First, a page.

Kyle Munson from The Des Moines Register wrote a featured article on the changing population base in the Midwest based on new Census data. Below is the graph from the article:
The lower-left graphic–dependence on manufacturing jobs–is one of the first items I mention to folks when discussing Iowa’s economy. Rural areas rely more on manufacturing than agriculture as a percentage of employment and as a percentage of income after the 1982 recession–most assume it’s agriculture. The Federal Reserve Bank of Chicago noted the greater reliance of non-metro areas on manufacturing in the past decades. In the graph below, the orange areas represent counties which the share of manufacturing income is greater than the statewide average. The white areas are metropolitan areas. In 2009, two-thirds of non-metro counties are highlighted in orange.
Scholars have noted the decline in rural Midwestern states. Often, they point to the high concentration of manufacturing as a perilous position for rural counties. Manufacturing, one could argue, is often outsourced, which would be catastrophic for these communities if a manufacturer left. It is critical to note, however, manufacturing in these areas are often forms of food manufacturing. For instance, corn is rarely sold for corn, but is now used to create products such as high fructose corn syrup and, of course, ethanol (40% of all corn production). Though ethanol is not considered food manufacturing, it is similar insofar as it is the processing of sugars. Manufacturing provides greater gross value-added than the agriculture cultivation process which contributes to a greater proportion of income coming from manufacturing as opposed to agriculture. In reality, manufacturing is still tied to Iowa’s agricultural base, making it harder for those firms to be simply exported.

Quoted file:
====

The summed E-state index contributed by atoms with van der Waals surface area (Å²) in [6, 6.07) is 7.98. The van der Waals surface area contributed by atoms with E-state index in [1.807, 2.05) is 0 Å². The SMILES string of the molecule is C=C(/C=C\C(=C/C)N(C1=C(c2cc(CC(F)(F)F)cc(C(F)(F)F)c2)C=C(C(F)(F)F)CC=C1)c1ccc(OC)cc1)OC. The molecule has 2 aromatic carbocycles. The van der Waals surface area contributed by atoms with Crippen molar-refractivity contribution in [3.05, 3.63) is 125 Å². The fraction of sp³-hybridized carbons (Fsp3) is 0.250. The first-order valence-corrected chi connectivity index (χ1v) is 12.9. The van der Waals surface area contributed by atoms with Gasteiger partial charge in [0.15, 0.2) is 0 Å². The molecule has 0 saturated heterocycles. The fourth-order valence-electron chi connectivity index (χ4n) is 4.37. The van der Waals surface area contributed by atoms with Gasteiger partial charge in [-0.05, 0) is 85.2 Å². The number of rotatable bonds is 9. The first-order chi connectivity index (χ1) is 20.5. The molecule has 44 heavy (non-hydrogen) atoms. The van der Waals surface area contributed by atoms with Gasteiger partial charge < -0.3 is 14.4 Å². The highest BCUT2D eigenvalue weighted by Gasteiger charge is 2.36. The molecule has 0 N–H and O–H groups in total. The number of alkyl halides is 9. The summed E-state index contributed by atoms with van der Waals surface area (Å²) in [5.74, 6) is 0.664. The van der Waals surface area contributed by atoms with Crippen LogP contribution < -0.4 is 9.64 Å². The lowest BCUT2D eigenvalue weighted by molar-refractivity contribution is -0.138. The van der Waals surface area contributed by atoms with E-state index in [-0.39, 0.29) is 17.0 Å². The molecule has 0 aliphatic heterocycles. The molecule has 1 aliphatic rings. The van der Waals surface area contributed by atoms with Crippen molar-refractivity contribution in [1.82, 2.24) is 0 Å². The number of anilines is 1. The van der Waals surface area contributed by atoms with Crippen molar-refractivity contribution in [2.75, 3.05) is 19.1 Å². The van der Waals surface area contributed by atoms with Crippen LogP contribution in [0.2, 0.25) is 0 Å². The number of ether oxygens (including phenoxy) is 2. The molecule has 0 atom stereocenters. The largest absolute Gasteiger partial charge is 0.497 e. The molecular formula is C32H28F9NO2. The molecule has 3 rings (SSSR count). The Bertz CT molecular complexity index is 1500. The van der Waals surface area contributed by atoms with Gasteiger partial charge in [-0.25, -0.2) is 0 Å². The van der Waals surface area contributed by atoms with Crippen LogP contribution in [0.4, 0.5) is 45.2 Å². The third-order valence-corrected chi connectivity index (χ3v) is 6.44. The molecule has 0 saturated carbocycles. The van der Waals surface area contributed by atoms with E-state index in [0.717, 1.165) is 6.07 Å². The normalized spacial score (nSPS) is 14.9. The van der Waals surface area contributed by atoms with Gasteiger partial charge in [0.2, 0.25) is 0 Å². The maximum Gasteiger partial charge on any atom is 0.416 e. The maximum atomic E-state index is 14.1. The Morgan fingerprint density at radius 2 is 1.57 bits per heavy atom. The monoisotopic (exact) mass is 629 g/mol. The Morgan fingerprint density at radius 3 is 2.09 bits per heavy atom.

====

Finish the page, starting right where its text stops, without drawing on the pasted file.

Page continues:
Iowa has had increasing reliance on food manufacturing for employment. A graph from the aforementioned Federal Reserve Bank of Chicago shows the increase in Iowa in relation to neighboring states:
The rise of manufacturing is notable, but it is a mistake to separate it from Iowa’s agriculture. Fortunately, it means rural Iowa is not just waiting to be outsourced, but it doesn’t guarantee economic growth either. Notable books and articles have touched on the “death” of the rural Midwest–search for any book with “Middle” in its title–which is mostly tied to the shift “away” from agriculture and large migration outflow.